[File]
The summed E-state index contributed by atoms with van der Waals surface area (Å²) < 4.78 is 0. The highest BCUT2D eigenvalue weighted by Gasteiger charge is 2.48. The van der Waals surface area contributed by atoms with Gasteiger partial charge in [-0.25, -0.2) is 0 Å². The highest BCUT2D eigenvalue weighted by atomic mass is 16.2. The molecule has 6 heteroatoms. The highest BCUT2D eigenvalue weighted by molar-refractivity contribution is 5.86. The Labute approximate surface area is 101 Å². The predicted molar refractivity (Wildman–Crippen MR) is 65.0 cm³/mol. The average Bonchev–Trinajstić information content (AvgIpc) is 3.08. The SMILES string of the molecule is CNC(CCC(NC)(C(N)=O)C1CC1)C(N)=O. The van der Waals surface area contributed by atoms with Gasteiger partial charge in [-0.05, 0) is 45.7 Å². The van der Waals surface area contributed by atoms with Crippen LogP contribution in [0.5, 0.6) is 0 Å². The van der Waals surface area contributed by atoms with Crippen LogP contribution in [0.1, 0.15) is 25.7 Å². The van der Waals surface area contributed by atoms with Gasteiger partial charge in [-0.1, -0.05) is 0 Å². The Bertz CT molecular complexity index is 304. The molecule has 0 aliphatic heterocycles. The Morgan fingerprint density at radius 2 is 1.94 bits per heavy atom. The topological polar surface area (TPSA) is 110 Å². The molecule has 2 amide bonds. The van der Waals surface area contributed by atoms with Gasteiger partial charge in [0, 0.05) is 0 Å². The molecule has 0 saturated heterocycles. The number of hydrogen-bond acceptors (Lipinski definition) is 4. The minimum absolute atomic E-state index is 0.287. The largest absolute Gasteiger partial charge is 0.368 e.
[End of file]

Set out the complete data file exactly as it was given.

The summed E-state index contributed by atoms with van der Waals surface area (Å²) < 4.78 is 0. The highest BCUT2D eigenvalue weighted by Gasteiger charge is 2.48. The van der Waals surface area contributed by atoms with Gasteiger partial charge in [-0.25, -0.2) is 0 Å². The highest BCUT2D eigenvalue weighted by atomic mass is 16.2. The molecule has 6 heteroatoms. The highest BCUT2D eigenvalue weighted by molar-refractivity contribution is 5.86. The Labute approximate surface area is 101 Å². The predicted molar refractivity (Wildman–Crippen MR) is 65.0 cm³/mol. The average Bonchev–Trinajstić information content (AvgIpc) is 3.08. The SMILES string of the molecule is CNC(CCC(NC)(C(N)=O)C1CC1)C(N)=O. The van der Waals surface area contributed by atoms with Gasteiger partial charge in [-0.05, 0) is 45.7 Å². The van der Waals surface area contributed by atoms with Crippen LogP contribution in [0.5, 0.6) is 0 Å². The van der Waals surface area contributed by atoms with Crippen LogP contribution in [0.1, 0.15) is 25.7 Å². The van der Waals surface area contributed by atoms with Gasteiger partial charge in [-0.1, -0.05) is 0 Å². The Bertz CT molecular complexity index is 304. The molecule has 0 aliphatic heterocycles. The Morgan fingerprint density at radius 2 is 1.94 bits per heavy atom. The topological polar surface area (TPSA) is 110 Å². The molecule has 2 amide bonds. The van der Waals surface area contributed by atoms with Gasteiger partial charge in [0, 0.05) is 0 Å². The molecule has 0 saturated heterocycles. The number of hydrogen-bond acceptors (Lipinski definition) is 4. The minimum absolute atomic E-state index is 0.287. The largest absolute Gasteiger partial charge is 0.368 e.